I was then subjected to their mercy as they dressed me in under 10 minutes (trust me, that is fast) amid squeals from two other female students over how the red kimono was a real match for my lovely whiteness. Nothing makes me want to snort-laugh like people fussing over how freaking white I am, it just seems so wrong. Have you ever seen the cartoon character "Lovely White" or "Gentle White"? I came across her in China on stationery with captions that read "Let us be bosom friends to cherish forever. You cannot dream the wish to make." My friend and I cackled over this stuff and over her white porcelain face that was oddly void of a mouth. That is how I feel when Japanese people comment on my skin, like a little porcelain doll whose mouth has been frozen in a supplicating smile.

It's a great experience to be dressed by professional kimono dressers and feel the difference between dressing yourself and being dressed. Some people complain about kimono being restrictive and tight, but to me it feels supported and elegant, you can't help but have excellent posture. Once I was dressed the school room went into photo studio mode, with my teachers rushing to clear a space in front of the wall and to arrange my sleeves symmetrically ("Hold your hands like this to make them look as small as possible," I was told, which made me think of carnies). I was half-expecting professional studio lights to come swinging down from the ceiling or at least some confetti action. Frankly, I wouldn't have blinked if one of the students had come by to drape a satin sash across my chest bearing the words "Miss Lovely White 2009". I had to grip that fan extra hard to stop myself from practicing my Queen Wave in the mirror amid the gasps and sighs coming from aforementioned female students.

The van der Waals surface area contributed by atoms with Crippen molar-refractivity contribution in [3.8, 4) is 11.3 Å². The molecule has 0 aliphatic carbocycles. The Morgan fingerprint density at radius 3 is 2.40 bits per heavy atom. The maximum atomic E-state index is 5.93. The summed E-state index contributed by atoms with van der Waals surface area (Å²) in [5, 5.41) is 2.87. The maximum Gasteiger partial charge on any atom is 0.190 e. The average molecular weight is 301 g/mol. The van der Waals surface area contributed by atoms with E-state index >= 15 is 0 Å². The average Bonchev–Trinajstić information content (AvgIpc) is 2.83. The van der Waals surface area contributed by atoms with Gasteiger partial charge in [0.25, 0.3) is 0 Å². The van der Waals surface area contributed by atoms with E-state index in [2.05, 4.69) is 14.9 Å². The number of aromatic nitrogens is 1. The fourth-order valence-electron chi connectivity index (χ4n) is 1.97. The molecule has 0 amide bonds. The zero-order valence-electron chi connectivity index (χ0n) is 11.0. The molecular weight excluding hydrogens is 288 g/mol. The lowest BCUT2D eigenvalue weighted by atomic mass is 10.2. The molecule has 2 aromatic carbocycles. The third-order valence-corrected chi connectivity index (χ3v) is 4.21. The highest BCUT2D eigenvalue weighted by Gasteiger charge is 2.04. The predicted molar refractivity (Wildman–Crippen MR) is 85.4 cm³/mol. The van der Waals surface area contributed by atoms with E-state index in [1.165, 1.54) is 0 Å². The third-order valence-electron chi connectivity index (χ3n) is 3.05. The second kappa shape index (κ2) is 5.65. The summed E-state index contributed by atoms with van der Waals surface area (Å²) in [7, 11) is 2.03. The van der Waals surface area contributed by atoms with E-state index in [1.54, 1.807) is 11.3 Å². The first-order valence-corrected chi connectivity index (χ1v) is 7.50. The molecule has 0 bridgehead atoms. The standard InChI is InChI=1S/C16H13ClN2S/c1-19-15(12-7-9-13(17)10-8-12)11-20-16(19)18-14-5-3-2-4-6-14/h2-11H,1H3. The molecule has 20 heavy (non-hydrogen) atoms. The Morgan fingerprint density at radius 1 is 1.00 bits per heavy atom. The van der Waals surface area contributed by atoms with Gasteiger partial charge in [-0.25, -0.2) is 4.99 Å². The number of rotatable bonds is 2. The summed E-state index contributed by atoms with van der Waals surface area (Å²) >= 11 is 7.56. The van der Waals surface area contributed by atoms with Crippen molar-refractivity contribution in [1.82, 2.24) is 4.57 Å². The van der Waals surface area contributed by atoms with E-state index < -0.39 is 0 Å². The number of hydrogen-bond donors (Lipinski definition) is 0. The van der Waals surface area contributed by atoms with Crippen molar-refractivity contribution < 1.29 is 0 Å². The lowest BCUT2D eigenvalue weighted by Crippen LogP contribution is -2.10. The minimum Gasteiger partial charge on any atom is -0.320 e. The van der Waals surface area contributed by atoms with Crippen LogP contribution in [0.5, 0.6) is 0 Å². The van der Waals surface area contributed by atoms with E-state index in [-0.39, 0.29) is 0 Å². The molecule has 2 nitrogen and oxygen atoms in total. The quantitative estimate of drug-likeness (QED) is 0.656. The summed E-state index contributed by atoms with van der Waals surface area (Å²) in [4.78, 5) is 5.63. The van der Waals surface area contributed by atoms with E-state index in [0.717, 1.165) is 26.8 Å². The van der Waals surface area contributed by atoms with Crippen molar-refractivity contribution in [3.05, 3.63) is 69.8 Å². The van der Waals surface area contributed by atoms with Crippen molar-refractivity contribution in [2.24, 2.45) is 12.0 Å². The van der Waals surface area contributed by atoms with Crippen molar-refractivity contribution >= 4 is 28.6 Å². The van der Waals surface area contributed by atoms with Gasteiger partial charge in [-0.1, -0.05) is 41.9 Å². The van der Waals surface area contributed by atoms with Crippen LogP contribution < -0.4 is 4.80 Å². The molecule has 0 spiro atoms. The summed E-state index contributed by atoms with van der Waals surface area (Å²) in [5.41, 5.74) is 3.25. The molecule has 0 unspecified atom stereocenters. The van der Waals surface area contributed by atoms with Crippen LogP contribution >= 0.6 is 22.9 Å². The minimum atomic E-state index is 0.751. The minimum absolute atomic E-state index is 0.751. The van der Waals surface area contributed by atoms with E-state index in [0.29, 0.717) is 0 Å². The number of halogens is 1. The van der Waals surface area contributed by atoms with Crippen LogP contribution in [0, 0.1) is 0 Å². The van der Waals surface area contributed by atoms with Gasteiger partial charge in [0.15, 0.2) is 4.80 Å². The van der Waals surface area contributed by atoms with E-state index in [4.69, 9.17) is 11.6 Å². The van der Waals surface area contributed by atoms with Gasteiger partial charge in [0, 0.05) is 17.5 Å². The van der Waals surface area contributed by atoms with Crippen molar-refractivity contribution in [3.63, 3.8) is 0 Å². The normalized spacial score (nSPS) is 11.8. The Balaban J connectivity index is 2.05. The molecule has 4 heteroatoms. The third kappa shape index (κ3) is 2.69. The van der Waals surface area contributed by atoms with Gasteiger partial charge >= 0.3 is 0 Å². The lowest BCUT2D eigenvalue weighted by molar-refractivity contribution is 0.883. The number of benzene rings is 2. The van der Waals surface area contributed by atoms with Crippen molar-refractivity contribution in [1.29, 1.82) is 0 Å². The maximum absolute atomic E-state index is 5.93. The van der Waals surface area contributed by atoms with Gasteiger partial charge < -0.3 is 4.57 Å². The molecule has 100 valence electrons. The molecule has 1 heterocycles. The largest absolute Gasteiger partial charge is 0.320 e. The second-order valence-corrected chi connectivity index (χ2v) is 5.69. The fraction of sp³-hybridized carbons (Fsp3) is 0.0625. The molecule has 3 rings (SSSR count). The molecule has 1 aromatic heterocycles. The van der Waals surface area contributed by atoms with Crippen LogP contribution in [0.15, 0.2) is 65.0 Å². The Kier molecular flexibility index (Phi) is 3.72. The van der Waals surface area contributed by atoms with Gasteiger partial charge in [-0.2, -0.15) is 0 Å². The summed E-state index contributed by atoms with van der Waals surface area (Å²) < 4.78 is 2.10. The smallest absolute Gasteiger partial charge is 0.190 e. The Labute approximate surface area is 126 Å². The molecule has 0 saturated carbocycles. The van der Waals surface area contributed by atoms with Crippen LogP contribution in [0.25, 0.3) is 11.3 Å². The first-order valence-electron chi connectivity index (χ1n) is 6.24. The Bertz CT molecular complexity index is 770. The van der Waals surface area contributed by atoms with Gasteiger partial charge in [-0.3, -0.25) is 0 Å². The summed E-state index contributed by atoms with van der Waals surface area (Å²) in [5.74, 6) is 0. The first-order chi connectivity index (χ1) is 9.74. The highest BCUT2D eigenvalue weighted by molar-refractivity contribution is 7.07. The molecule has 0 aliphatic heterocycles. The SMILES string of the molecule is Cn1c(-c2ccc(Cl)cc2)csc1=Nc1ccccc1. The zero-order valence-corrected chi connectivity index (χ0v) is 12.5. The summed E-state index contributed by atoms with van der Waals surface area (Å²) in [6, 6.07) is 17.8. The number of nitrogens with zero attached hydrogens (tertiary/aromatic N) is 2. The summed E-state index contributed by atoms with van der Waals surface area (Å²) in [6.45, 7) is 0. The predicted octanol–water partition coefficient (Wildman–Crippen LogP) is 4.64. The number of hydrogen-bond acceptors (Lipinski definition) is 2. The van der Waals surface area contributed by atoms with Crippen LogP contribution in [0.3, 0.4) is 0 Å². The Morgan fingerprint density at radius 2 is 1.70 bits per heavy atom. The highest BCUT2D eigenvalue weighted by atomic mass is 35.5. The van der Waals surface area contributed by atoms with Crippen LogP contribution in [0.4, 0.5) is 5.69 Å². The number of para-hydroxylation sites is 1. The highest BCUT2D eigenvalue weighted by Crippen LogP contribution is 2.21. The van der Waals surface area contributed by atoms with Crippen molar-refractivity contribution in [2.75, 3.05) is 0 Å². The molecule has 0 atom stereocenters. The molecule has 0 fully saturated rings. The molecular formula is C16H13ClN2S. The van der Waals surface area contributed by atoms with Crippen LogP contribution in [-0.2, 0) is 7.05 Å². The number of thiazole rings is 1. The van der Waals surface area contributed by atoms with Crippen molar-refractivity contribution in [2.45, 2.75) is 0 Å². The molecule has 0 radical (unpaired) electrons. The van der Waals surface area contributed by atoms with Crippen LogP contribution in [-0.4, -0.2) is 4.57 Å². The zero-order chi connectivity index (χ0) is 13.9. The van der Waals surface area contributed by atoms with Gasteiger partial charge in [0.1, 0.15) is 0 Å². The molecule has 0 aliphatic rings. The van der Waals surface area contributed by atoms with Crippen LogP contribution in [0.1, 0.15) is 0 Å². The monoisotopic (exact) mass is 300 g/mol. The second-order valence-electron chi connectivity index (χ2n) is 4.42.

We had a grand old time taking some pictures that I was instructed to send to the beau's family and before I knew it I was stripping down again to end my lesson. The colour palette isn't one I would ever choose for myself (and the length is too short); I'm more about statement black with huge white cranes when it comes to Japanese bridal design, but I finally got a sense of how my mannequin must feel, especially when I desperately clutch at her hips to steady myself when I'm trying to stand up "hands-free."

Let's walking

For those ladies (and gents) out there hoping to lose weight by doing nothing, you're in luck! Wacoal has introduced tight bike shorts that apparently burn calories just by going about your daily business. Great! Really?! I don't know, but it seems a little nuts to me. Whatever happened to good old fashioned exercise?! I see the posters for these "Crosswalker" bike pants every morning on the train and I'm kind of expecting to see an ad for a saran-wrap body suit one of these days.

Monday, November 2, 2009

And a sprinkling of MSG

I'm just going to come out and say it: I've been unknowingly adding MSG to my food for the past few months, thinking it was salt. We are talking a sprinkle here there and every fucking where and it all came to a head last night when I was slaving over some meatballs and a hot stove, not my usual position on a Sunday night. The beau tasted the red sauce I had made and then wanted to know where the salt was. When I indicated that it was right in front of him and he continued to look around I said it again, getting a little impatient. That's when the ball dropped. This isn't salt, it's ajinomoto, he said and wanted to know how much I had used and where was the damn salt. That is the fucking salt and I've been using it as such for ages, trying to keep my tone from going shrill. Nope. Fuck me.